003Allium thunbergii ‘Ozawa’ has lovely strappy foliage and adorable nodding blooms. Only growing to about 1-2 feet it is easy to find a home for. Like all alliums it prefers a sunny well drained spot to grow and other than that is undemanding of your attention. It is super hardy , to zone 4. The good thing about it blooming now is that it reminds me, and hopefully you too, how useful alliums are as an easy to care for and visually interesting plant at the perfect ( well really only) time to plant them. You can find allium bulbs in nurseries and garden centers now and popping a few in the ground here and there  will bring loads of delight next year. A few of my other favorites are ‘Purple Sensation’, Allium schubertii which looks like fireworks, and the cute but floppy drumstick allium (a. sphaerocephalon). 008 ’Ozawa’  looks great in a rock garden , although those in this photo are actually in the front garden, just near a rock. Great companion plants for the rock garden are earlier blooming saxifrages or even thyme, but in this garden  they are planted with peony and perennial geraniums for spring color,  allium senescens var. glauca or curly allium, clematis , sunflowers  and verbena that bloom in the summer, and heleniums for the later part of the season. All alliums make great and long lasting cut flowers.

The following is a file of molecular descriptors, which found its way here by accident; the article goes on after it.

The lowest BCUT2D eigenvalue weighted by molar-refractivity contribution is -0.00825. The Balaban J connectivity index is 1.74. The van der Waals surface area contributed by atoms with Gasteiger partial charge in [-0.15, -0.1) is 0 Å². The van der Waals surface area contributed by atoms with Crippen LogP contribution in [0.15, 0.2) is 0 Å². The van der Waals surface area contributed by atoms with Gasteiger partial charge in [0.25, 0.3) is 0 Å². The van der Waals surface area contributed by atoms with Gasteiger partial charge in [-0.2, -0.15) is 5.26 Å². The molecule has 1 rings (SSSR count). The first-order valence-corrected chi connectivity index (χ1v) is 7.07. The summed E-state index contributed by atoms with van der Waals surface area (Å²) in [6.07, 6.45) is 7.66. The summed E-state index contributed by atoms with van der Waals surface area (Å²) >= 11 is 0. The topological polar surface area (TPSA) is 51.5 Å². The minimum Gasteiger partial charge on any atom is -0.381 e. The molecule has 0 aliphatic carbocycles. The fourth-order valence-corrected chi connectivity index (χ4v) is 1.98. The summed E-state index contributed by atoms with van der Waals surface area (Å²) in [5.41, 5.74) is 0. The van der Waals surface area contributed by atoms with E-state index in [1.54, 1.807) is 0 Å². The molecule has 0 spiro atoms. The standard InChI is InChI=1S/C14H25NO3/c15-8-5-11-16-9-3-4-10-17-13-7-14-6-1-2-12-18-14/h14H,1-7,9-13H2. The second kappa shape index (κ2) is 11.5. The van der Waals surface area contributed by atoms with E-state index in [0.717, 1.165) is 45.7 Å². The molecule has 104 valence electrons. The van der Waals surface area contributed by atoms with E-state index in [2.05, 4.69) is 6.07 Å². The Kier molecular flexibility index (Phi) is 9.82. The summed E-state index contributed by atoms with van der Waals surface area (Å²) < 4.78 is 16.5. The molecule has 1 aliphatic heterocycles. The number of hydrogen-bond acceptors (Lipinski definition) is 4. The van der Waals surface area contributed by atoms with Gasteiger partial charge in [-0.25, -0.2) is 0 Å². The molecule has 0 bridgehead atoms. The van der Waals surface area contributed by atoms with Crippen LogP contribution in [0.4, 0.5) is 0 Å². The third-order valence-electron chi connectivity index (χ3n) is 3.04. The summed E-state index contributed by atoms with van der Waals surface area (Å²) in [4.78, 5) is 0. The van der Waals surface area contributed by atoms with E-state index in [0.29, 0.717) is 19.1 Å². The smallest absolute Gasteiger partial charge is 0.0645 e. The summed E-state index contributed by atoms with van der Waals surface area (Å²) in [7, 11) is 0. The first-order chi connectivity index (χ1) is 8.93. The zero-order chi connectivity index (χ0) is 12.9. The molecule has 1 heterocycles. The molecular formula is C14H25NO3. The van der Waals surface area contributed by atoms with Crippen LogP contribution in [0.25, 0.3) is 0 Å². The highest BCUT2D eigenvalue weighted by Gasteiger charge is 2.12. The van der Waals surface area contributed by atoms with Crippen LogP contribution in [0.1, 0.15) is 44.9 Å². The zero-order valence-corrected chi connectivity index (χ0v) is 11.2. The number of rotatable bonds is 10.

All three of these plants have the added bonus of feeding our favorite winged pollinators, the bees,  in warm fall weather when they are still active yet nectar sources are more scarce.

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there is no blue without yellow and without orange

(Vincent van Gough in a letter to Emile Bernard)

An true artists eye, a true artists statement ….

It  seems  so clear once we start to notice, some colors reveal themselves more clearly when  given a foil .

Gaillardia ‘Mesa Yellow’ and Gentian ‘True Blue’